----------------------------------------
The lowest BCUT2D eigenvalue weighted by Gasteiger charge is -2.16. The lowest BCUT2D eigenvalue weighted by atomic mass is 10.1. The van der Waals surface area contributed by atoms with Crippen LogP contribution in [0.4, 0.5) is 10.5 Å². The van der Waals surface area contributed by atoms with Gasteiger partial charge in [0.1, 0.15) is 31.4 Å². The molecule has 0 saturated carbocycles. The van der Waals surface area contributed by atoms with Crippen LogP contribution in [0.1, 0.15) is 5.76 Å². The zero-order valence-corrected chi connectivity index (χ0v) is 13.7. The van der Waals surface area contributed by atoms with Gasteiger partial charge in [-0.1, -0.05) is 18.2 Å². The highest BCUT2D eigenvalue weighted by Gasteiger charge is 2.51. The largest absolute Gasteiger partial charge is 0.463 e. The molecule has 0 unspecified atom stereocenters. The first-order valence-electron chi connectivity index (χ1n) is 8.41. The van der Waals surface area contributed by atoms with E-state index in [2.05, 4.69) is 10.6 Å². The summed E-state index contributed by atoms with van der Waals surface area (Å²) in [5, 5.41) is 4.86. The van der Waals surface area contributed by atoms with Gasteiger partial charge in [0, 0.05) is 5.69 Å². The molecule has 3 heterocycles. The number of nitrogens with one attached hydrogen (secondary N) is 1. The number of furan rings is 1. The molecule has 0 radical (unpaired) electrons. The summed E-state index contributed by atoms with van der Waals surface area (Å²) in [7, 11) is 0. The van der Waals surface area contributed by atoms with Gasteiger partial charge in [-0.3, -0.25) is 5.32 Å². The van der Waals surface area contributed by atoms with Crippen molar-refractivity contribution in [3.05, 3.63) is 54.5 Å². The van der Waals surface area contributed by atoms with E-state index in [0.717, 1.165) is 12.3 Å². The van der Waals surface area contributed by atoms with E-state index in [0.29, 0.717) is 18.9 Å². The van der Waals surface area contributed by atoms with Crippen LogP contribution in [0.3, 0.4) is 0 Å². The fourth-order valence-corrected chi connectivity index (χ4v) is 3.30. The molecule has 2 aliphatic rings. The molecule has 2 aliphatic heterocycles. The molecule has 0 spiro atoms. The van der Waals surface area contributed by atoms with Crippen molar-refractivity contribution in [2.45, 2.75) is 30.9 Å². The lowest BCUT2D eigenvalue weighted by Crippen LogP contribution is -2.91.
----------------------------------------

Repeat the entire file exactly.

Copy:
The lowest BCUT2D eigenvalue weighted by Gasteiger charge is -2.16. The lowest BCUT2D eigenvalue weighted by atomic mass is 10.1. The van der Waals surface area contributed by atoms with Crippen LogP contribution in [0.4, 0.5) is 10.5 Å². The van der Waals surface area contributed by atoms with Gasteiger partial charge in [0.1, 0.15) is 31.4 Å². The molecule has 0 saturated carbocycles. The van der Waals surface area contributed by atoms with Crippen LogP contribution in [0.1, 0.15) is 5.76 Å². The zero-order valence-corrected chi connectivity index (χ0v) is 13.7. The van der Waals surface area contributed by atoms with Gasteiger partial charge in [-0.1, -0.05) is 18.2 Å². The highest BCUT2D eigenvalue weighted by Gasteiger charge is 2.51. The largest absolute Gasteiger partial charge is 0.463 e. The molecule has 0 unspecified atom stereocenters. The first-order valence-electron chi connectivity index (χ1n) is 8.41. The van der Waals surface area contributed by atoms with E-state index in [2.05, 4.69) is 10.6 Å². The summed E-state index contributed by atoms with van der Waals surface area (Å²) in [5, 5.41) is 4.86. The van der Waals surface area contributed by atoms with Gasteiger partial charge in [0, 0.05) is 5.69 Å². The molecule has 3 heterocycles. The number of nitrogens with one attached hydrogen (secondary N) is 1. The number of furan rings is 1. The molecule has 0 radical (unpaired) electrons. The summed E-state index contributed by atoms with van der Waals surface area (Å²) in [7, 11) is 0. The van der Waals surface area contributed by atoms with Gasteiger partial charge in [-0.3, -0.25) is 5.32 Å². The van der Waals surface area contributed by atoms with Crippen molar-refractivity contribution in [3.05, 3.63) is 54.5 Å². The van der Waals surface area contributed by atoms with E-state index in [0.717, 1.165) is 12.3 Å². The van der Waals surface area contributed by atoms with E-state index in [0.29, 0.717) is 18.9 Å². The van der Waals surface area contributed by atoms with Crippen LogP contribution in [0.3, 0.4) is 0 Å². The fourth-order valence-corrected chi connectivity index (χ4v) is 3.30. The molecule has 2 aliphatic rings. The molecule has 2 aliphatic heterocycles. The molecule has 0 spiro atoms. The van der Waals surface area contributed by atoms with Crippen molar-refractivity contribution in [2.45, 2.75) is 30.9 Å². The lowest BCUT2D eigenvalue weighted by Crippen LogP contribution is -2.91.